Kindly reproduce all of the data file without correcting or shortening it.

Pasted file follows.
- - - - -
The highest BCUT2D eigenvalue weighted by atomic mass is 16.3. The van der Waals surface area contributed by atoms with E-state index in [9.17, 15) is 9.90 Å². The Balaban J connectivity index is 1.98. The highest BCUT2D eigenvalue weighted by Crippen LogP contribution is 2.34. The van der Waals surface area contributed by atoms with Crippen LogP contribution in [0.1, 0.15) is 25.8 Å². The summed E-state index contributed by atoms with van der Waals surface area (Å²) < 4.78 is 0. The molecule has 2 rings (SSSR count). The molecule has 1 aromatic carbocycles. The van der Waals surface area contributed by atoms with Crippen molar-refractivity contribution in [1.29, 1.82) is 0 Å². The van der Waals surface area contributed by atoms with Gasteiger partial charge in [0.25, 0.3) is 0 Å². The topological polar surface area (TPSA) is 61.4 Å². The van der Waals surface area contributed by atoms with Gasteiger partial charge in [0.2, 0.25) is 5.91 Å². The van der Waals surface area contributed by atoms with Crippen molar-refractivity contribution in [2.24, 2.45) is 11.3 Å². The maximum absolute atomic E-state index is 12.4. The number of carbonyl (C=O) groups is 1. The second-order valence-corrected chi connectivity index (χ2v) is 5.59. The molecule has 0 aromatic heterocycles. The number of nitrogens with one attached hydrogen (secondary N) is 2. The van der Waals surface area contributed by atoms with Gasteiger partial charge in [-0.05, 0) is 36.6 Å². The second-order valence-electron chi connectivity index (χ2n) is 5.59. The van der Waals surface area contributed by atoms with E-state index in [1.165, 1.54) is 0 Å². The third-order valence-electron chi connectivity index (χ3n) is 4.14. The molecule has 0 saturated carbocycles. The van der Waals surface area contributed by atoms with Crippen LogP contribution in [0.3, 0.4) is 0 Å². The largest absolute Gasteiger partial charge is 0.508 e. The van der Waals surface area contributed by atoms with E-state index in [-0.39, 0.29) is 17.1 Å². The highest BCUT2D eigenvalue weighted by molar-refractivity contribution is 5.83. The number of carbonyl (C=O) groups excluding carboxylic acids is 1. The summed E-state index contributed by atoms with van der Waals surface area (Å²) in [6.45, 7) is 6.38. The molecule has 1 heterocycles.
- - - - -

The highest BCUT2D eigenvalue weighted by atomic mass is 16.3. The van der Waals surface area contributed by atoms with E-state index in [9.17, 15) is 9.90 Å². The Balaban J connectivity index is 1.98. The highest BCUT2D eigenvalue weighted by Crippen LogP contribution is 2.34. The van der Waals surface area contributed by atoms with Crippen LogP contribution in [0.1, 0.15) is 25.8 Å². The summed E-state index contributed by atoms with van der Waals surface area (Å²) < 4.78 is 0. The molecule has 2 rings (SSSR count). The molecule has 1 aromatic carbocycles. The van der Waals surface area contributed by atoms with Crippen molar-refractivity contribution in [1.29, 1.82) is 0 Å². The van der Waals surface area contributed by atoms with Gasteiger partial charge in [0.25, 0.3) is 0 Å². The topological polar surface area (TPSA) is 61.4 Å². The van der Waals surface area contributed by atoms with Gasteiger partial charge in [0.2, 0.25) is 5.91 Å². The van der Waals surface area contributed by atoms with Crippen molar-refractivity contribution in [2.24, 2.45) is 11.3 Å². The maximum absolute atomic E-state index is 12.4. The number of carbonyl (C=O) groups is 1. The second-order valence-corrected chi connectivity index (χ2v) is 5.59. The molecule has 0 aromatic heterocycles. The number of nitrogens with one attached hydrogen (secondary N) is 2. The van der Waals surface area contributed by atoms with Gasteiger partial charge in [-0.05, 0) is 36.6 Å². The second-order valence-electron chi connectivity index (χ2n) is 5.59. The van der Waals surface area contributed by atoms with E-state index in [1.165, 1.54) is 0 Å². The third-order valence-electron chi connectivity index (χ3n) is 4.14. The molecule has 0 saturated carbocycles. The van der Waals surface area contributed by atoms with Crippen LogP contribution in [0.3, 0.4) is 0 Å². The largest absolute Gasteiger partial charge is 0.508 e. The van der Waals surface area contributed by atoms with E-state index in [-0.39, 0.29) is 17.1 Å². The highest BCUT2D eigenvalue weighted by molar-refractivity contribution is 5.83. The number of carbonyl (C=O) groups excluding carboxylic acids is 1. The summed E-state index contributed by atoms with van der Waals surface area (Å²) in [6.45, 7) is 6.38. The molecule has 1 heterocycles.